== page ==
Current Medications News and Events

Current Medications News and Events, Medications News Articles.
Sort By: Most Relevant | Most Viewed
Page 1 of 25 | 1000 Results
How healthy lifestyle behaviours can improve cholesterol profiles
Combining healthy lifestyle interventions reduces heart disease through beneficial effects on different lipoproteins and associated cholesterols, according to a study published February 9 in eLife. (2021-02-16)

Geisel study examines variation in intensity of fracture-associated prescription drug use
A Dartmouth-led study reveals that there is substantial variation across different regions of the country in the intensity of fracture-associated drug use among long-term care residents, and that areas with greater use of these prescription drugs experience higher fracture rates. (2021-02-16)

Improving discharge process key to reducing avoidable rehospitalizations, MU study finds
Throughout her career, Lori Popejoy provided hands-on clinical care in a variety of health care settings, from hospitals and nursing homes to community centers and home health care agencies. (2021-02-15)

Aspirin preferred to prevent blood clots in kids after heart surgery
Aspirin should be favoured over warfarin to prevent blood clotting in children who undergo a surgery that replumbs their hearts, according to a new study. (2021-02-14)

Solving a puzzle
University of New Mexico scientists tease out the underlying mechanism of tuberous sclerosis complex (2021-02-03)

The important role of pharmacists for older adults' health
Pharmacists play an important role in managing medication-based therapies for older community-dwelling patients, according to a study published in the British Journal of Clinical Pharmacology. (2021-01-21)

Survey: Frequent reports of missed medical care in US adults during the early phase of the COVID-19 pandemic
Two out of five individuals delayed or missed medical care in the early phase of the pandemic--from March through mid-July 2020. (2021-01-21)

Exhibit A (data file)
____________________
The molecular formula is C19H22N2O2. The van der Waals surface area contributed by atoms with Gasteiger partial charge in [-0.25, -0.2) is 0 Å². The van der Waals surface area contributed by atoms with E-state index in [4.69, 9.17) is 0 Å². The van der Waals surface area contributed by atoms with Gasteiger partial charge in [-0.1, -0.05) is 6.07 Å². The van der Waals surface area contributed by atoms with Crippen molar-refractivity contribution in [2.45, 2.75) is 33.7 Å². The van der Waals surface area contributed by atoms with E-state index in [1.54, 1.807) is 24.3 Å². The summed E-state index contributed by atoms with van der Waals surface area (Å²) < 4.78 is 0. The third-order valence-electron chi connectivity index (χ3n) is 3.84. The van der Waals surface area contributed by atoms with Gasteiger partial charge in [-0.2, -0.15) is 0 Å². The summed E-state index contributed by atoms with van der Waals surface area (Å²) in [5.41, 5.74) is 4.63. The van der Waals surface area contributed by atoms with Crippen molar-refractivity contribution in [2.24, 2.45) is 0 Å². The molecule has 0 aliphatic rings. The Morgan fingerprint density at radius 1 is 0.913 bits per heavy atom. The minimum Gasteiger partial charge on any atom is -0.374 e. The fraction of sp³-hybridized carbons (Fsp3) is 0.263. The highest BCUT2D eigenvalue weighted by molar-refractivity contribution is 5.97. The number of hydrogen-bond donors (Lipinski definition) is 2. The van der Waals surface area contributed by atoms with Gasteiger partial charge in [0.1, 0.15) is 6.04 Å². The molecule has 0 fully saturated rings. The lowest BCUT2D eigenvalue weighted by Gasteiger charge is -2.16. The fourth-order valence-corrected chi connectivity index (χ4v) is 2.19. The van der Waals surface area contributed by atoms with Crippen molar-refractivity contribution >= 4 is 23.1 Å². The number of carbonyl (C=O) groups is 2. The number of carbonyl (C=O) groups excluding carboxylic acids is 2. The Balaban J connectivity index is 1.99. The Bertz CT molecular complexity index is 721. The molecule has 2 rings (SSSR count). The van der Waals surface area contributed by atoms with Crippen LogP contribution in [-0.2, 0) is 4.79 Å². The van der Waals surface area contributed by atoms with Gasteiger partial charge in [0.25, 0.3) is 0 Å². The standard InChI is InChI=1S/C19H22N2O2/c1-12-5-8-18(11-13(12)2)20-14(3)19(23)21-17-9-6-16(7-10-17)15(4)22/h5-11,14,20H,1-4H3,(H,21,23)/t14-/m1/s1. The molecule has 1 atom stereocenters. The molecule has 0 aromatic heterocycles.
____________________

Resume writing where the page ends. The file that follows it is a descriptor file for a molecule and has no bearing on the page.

Naltrexone use decreases the risk of hospitalization in persons with alcohol use disorder
Naltrexone, used either alone or together with disulfiram or acamprosate, is associated with a decreased risk of hospitalization due to alcohol use disorder (AUD) when compared with non-use of AUD drugs, a new register-based study shows. (2021-01-17)

Treatment for chronic pain must address both physical and social pain
Physical pain and social pain may be more closely related than previously thought. Social pain, which typically results from interpersonal rejection or abuse, has been viewed as a non-medical response to external factors. However, recent research suggests that some physical and social stress responses may arise because of shared processing in the brain. (2021-01-12)

Study finds commonly used blood pressure medications safe for COVID-19 patients
Medications to treat high blood pressure did not affect outcomes among patients hospitalized with COVID-19. The study is the first randomized controlled trial to show there is no risk for patients continuing these medications while hospitalized for COVID-19. (2021-01-07)

UCI study first to link disparities and 'pharmacy deserts' in California
In the United States, Black, Latino and low-income communities have historically lacked nearby access to pharmacy services. To provide the first record of these 'pharmacy deserts' in Los Angeles County, a University of California, Irvine study identified communities where the nearest pharmacy was at least one mile away. (2021-01-06)

Stopping RAS inhibitors tied to worse outcomes in patients with chronic kidney disease
Small studies have suggested that a group of medications called RAS inhibitors may be harmful in persons with advanced chronic kidney disease, and physicians therefore often stop the treatment in such patients. Researchers at Karolinska Institutet now show that although stopping the treatment is linked to a lower risk of requiring dialysis, it is also linked to a higher risk of cardiovascular events and death. The results are published in The Journal of the American Society of Nephrology. (2020-12-29)

UC researcher urges caution using remdesivir to treat COVID-19
Research at the University of Cincinnati, however, contends that this antiviral drug is being used too indiscriminately when treating patients hospitalized with the virus. The study is published in the journal Fundamental & Clinical Pharmacology. (2020-12-29)

Researchers identify predictors of timely enrollment in treatment for opioid use disorder
Frequent doctor visits were associated with timely treatment, while prior overdose, alcohol use disorder and back problems predicted non-enrollment, study finds. (2020-12-16)

Mail-order medications often exposed to unsafe temperatures, study shows
Mail-order prescriptions shipped in standard bubble-padded envelopes during winter and summer months are likely to spend a substantial portion of time outside the recommended safe temperature range for most medications, according to research presented at the American Society for Health-System Pharmacists (ASHP) Midyear Clinical Meeting and Exhibition. (2020-12-10)